Battle of Vienna: 1683

Artifact Project: The Battle of Vienna

Historical Context

The Ottomans were an expansionist empire. They wanted to not only wipe out Christendom in Europe but spread Muslim Faith as well. On April 5th 1453, Mehmed II, ruler of the Ottoman Empire approached Constantinople which, at the time was said to be “the greatest power the world had ever known” (Pagden). His army consisted of Muslims, Serbs, Latins, and Greeks and was numbered around three hundred thousand men. In under two months he was able to take the city and giving him the title of “The Conqueror” (Pagden).

This was not the end of their expansion. In 1526, The Sultan of the Ottomans, Suleiman I, defeated Louis II at the Battle of Mohács in what later was found to be a pyrrhic victory. The death of Louis II put the Archduke of Vienna in to power, creating a “greater and more united Christian power” (Pagden). Later from 1551 to 1571 the Ottomans took the port of Tripoli, the island of Malta, and the city of Cyprus. After a defeat in October of 1571, the Ottomans halted their expansion and focused on maintaining peace throughout their territories.

Fear of the Ottomans was widespread. It reached places as far as Iceland, who prayed to be saved from the terror of the Ottoman Empire. Rome in particular was in fear of being taken by the Ottomans, but there was no movement to do so.

The Battle of Vienna

1683 was not the first attempt to seize Vienna. In 1529 the Ottoman Army had tried to take Vienna but was repelled only three weeks later. August of 1683, the Ottomans were ready to take Vienna one again. For the next few months Mehmed IV readied his troops and was joined by others from Albania, Epirus, Thessaly, and Egypt. On July 14th 1683, he set up camp outside the walls of Vienna and demanded that they “accept Islam and live in peace under the Sultan!” (Quoted in Pagden). Over the next two months, Vienna was able to resist the Ottoman Army but they began to degrade from the inside. Supplies were running out, disease was spreading, and garbage was piling up in the streets. The Ottoman Army had a great number of soldiers but lacked the weaponry to deal with the massive walls and fortifications that surrounded Vienna.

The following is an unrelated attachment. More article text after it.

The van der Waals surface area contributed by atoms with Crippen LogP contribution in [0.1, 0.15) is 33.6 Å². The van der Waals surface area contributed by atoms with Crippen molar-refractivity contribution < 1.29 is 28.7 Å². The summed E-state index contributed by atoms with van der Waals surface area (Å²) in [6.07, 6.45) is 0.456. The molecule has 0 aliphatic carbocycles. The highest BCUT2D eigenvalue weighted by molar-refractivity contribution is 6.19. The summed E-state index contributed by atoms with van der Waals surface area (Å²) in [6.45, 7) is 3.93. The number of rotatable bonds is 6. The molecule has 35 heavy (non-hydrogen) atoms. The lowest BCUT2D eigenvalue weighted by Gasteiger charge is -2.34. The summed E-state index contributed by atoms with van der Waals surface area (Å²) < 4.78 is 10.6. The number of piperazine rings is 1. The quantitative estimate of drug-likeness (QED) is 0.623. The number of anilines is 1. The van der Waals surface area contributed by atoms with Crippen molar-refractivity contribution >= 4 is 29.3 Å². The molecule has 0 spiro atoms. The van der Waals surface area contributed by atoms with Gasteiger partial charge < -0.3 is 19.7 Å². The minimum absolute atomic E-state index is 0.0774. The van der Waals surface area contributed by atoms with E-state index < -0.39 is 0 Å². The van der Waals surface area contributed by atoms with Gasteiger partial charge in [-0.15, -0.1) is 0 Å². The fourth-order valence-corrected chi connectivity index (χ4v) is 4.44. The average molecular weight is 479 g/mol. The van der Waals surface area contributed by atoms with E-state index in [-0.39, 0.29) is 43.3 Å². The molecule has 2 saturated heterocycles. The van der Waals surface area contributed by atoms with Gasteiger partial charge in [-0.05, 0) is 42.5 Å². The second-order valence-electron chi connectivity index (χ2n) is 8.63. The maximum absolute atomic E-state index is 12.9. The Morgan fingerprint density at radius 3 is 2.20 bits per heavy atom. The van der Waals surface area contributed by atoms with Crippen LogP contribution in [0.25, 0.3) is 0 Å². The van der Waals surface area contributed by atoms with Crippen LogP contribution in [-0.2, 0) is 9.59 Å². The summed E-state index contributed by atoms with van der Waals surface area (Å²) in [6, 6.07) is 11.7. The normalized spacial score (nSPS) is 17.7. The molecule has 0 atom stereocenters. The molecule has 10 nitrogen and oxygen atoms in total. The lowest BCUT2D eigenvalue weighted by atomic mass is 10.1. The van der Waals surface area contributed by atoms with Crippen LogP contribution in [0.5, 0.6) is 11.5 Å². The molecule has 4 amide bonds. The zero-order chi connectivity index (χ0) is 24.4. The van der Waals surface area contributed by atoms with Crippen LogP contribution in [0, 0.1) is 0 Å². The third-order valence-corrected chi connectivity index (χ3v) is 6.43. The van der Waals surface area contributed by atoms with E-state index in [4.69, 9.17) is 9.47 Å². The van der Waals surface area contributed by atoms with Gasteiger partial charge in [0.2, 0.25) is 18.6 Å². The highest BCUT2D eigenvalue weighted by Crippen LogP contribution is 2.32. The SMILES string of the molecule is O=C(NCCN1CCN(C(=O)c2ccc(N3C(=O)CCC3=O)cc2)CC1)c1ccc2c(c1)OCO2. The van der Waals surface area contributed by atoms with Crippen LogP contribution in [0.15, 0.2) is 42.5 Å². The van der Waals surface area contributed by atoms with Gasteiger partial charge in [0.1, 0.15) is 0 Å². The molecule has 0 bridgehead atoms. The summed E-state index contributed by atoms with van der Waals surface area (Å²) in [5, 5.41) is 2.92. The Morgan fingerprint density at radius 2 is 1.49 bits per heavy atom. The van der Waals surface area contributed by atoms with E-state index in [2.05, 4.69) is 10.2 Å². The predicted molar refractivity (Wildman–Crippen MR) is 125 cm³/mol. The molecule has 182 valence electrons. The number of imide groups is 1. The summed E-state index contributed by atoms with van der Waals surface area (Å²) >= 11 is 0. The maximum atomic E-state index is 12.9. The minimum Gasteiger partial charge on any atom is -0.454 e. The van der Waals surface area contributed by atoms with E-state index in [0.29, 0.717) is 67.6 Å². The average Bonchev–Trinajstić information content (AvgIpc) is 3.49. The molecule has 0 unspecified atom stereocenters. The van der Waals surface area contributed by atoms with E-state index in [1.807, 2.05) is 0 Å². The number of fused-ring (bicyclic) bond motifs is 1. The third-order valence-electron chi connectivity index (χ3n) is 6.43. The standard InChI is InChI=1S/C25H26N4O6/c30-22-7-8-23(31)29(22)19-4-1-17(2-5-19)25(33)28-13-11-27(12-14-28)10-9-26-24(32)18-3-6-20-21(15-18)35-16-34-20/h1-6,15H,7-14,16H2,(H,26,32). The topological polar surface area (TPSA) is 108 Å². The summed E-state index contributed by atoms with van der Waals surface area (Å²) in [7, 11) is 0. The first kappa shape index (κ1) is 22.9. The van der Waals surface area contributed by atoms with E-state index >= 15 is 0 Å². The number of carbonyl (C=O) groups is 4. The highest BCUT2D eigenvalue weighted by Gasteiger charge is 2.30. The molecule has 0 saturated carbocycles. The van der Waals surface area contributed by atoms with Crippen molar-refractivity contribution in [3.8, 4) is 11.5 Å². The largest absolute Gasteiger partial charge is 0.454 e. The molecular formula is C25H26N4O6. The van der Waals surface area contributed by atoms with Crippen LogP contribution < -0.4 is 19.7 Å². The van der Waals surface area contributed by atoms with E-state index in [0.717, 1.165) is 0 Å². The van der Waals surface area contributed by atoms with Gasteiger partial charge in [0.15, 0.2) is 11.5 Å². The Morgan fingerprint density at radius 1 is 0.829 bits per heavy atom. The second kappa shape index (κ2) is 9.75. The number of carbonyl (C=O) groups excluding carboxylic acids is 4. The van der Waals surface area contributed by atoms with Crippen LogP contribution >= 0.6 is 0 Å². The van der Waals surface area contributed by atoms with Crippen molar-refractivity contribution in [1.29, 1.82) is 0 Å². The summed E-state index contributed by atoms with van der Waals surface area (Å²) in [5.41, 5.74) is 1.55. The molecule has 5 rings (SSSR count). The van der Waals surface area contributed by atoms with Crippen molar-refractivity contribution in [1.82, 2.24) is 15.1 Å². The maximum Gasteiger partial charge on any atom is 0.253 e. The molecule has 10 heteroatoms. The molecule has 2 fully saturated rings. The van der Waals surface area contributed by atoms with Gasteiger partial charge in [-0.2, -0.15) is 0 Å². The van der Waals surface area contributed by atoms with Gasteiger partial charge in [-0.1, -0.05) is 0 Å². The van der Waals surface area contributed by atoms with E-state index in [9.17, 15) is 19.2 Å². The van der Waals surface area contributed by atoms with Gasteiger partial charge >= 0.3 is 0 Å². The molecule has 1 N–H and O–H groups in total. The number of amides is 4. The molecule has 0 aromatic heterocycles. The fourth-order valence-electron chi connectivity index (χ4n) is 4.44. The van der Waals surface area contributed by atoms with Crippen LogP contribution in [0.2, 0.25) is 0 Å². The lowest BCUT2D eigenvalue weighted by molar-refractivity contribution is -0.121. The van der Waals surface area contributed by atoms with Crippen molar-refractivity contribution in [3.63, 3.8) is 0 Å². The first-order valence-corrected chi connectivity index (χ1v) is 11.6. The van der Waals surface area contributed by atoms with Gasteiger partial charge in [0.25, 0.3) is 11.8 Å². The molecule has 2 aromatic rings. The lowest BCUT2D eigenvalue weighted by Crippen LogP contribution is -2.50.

what they had could kill people and damage buildings inside the city but made little impact on the massive walls, bastions, ravelins, glacis, caponières, palisades, counterscarps, and the other paraphernalia of sixteenth-century fortifications that ringed Vienna (Pagden).

In August, King John III Sobieski was also on his way to Vienna commanding 60,000 soldiers. They entered through the Vienna Woods a “mountainous no man’s land covered in dense forest” (Pagden). The Ottomans had left this undefended because they were sure an army of any size wouldn’t be able to make it through. This lead to their defeat. September 12th, the Christian army repelled the Ottoman. “We came, we saw, and God conquered,” Sobieski wrote to the Pope. (Pagden).

If It weren’t for Sobieski, Vienna would have fallen in to the hands of the Ottoman Empire. They were indeed the deciding factor in this fight, although Sobieski had no obligation to help Vienna and had political philosophies to uphold. He had a couple of reasons for why he joined. He was trying to give Poland more recognition as a military power. He also wanted to gain recognition and “secure the succession of one of his sons on the throne of Poland” (Leitsch 40).